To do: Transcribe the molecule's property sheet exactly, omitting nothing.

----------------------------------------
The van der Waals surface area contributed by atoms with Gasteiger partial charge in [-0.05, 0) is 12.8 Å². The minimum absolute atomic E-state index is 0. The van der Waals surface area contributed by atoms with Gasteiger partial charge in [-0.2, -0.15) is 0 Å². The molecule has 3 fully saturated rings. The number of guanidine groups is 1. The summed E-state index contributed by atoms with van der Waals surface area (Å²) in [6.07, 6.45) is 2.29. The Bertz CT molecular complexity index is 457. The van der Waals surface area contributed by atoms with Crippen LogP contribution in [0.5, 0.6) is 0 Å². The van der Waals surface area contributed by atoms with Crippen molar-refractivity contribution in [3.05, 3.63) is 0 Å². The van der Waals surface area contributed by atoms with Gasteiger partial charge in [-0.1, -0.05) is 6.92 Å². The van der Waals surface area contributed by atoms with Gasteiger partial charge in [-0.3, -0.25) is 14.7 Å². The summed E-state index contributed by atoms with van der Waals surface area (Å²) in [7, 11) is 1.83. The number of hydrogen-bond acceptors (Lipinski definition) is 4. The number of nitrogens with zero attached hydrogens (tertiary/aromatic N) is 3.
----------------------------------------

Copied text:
The van der Waals surface area contributed by atoms with Gasteiger partial charge in [-0.05, 0) is 12.8 Å². The minimum absolute atomic E-state index is 0. The van der Waals surface area contributed by atoms with Gasteiger partial charge in [-0.2, -0.15) is 0 Å². The molecule has 3 fully saturated rings. The number of guanidine groups is 1. The summed E-state index contributed by atoms with van der Waals surface area (Å²) in [6.07, 6.45) is 2.29. The Bertz CT molecular complexity index is 457. The van der Waals surface area contributed by atoms with Crippen LogP contribution in [0.5, 0.6) is 0 Å². The van der Waals surface area contributed by atoms with Crippen molar-refractivity contribution in [3.05, 3.63) is 0 Å². The van der Waals surface area contributed by atoms with Gasteiger partial charge in [-0.1, -0.05) is 6.92 Å². The van der Waals surface area contributed by atoms with Gasteiger partial charge in [-0.3, -0.25) is 14.7 Å². The summed E-state index contributed by atoms with van der Waals surface area (Å²) in [7, 11) is 1.83. The number of hydrogen-bond acceptors (Lipinski definition) is 4. The number of nitrogens with zero attached hydrogens (tertiary/aromatic N) is 3.